Catholic Schools Week: Revitalization plan enacts first-year strategies and prepares for phase 2

The Diocese of Charleston just completed the first full year of its strategic initiative plan, a five-year plan designed to revitalize and strengthen Catholic schools in the state.

Sandra Leatherwood, Superintendent of Catholic Schools, said a number of essential steps were taken — such as hiring personnel and establishing necessary groundwork — to ensure the success of the plan over the next four years.

“We had to have organizational aspects in place. We did all the necessary paperwork and created policies so the rest of the five years can be successful,” she said.

Chief among the actions is the creation of a Diocesan School Advisory Council, which will consist of 13 members, pending approval of Bishop Robert E. Guglielmone. The council will assist the Catholic Schools Office and Leatherwood in the accreditation process and the revitalization plan going forward, said Sister Pamela Smith, SSCM, Secretary for Education and Faith Formation.

Another key element is the hiring of two part-time consultants to help in the area of academic excellence, Leatherwood said. The diocese hired Myra Finneran to help develop a diocesan-wide curriculum, and Bernard Dumond to assist five smaller schools that don’t have the necessary staff for development and enrollment projects. Those schools are John Paul II in Ridgeland, St. Joseph in Anderson, St. John in North Charleston, St. Anne and St. Jude in Sumter, and Our Lady of Peace in North Augusta.

The comprehensive school revitalization plan was approved by Bishop Guglielmone this time last year. It is the result of a year-long comprehensive look at Catholic education with input from pastors, principals, teachers, parents, and anyone else with a vested interest.

Goals for the five years are broken down into categories: mission and Catholic identity, operational vitality for finances and marketing, academic excellence, and governance/leadership.

Other goals accomplished in the first year include:

Under Catholic identity, a focus group of pastors was created, pending approval of the bishop, which will formulate concrete actions to more fully integrate the parish and school.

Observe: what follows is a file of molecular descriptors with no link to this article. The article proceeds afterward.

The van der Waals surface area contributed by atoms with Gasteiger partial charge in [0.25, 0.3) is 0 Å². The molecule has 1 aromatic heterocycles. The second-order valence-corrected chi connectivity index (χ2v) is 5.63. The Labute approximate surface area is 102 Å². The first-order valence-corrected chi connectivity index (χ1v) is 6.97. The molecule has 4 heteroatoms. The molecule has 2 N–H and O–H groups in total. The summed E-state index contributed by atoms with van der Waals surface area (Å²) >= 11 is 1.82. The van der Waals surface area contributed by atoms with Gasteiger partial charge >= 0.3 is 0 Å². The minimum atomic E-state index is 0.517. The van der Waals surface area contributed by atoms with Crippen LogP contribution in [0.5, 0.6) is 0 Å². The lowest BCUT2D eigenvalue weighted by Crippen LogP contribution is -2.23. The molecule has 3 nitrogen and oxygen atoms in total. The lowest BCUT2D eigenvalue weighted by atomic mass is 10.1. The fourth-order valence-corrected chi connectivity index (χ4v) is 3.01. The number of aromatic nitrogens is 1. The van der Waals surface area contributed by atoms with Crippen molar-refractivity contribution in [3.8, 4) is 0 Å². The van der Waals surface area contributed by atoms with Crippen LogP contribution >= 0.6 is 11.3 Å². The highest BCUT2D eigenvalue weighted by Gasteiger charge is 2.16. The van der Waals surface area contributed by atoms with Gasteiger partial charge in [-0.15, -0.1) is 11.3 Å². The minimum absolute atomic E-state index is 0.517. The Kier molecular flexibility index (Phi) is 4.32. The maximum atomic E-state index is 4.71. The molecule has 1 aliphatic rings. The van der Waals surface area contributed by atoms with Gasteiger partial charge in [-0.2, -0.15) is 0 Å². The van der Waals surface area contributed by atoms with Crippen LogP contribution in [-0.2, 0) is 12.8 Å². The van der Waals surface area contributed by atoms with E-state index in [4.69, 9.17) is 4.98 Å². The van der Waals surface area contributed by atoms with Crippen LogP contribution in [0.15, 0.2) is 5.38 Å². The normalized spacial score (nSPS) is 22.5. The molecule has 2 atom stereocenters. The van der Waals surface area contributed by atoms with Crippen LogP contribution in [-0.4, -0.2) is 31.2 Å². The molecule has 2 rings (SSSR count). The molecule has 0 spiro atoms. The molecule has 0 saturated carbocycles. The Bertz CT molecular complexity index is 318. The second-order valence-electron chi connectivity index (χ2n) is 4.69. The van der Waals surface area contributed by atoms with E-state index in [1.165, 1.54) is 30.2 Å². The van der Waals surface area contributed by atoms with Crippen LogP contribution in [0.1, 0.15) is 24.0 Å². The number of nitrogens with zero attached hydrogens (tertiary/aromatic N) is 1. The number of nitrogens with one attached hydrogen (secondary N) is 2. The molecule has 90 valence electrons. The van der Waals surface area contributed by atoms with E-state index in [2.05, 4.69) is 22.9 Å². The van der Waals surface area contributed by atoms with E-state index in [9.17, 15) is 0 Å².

In the area of academic excellence, in addition to the hiring of consultants, the implementation task force also conducted a review of standardized testing that led to a change in the testing format. Leatherwood said they found that MAP testing, which is conducted three times a year instead of just once, is more effective in evaluating student progress. They are also training teachers on how to use the MAP testing results to strengthen learning.

Under operational vitality, the diocese is working on a number of projects designed to serve as shared resources for all the schools. For example, two programs were created to help schools fundraise effectively: one that focuses on successfully raising funds, and another to track donors, said Michael Acquilano, director of the S.C. Catholic Conference and associate director of Catholic School Development.

He said they also created a marketing “toolbox” that elementary schools can use to promote themselves to their particular area.

Lastly, under governance and leadership, a program to identify potential principals within the schools will be launched in the 2017-18 school year. Those selected for the program will attend Catholic university leadership programs, and then receive a year of mentoring and coaching.

“We want to ensure we have a group of trained individuals ready to assume leadership in the diocese,” Leatherwood said.

Along with the programs enacted this year, she said there are more on the way.

One thing that pastors said they want to see is support of Catholic education from all parishes, and not just the ones with parish schools. School leaders said they are looking forward to shared resources, such as a tech vendor that can service all the schools’ technological needs.

Photo provided: As part of an outreach effort for the local animal shelter, students at St. Joseph in Anderson filled rubber chew toys with peanut butter as treats for the dogs.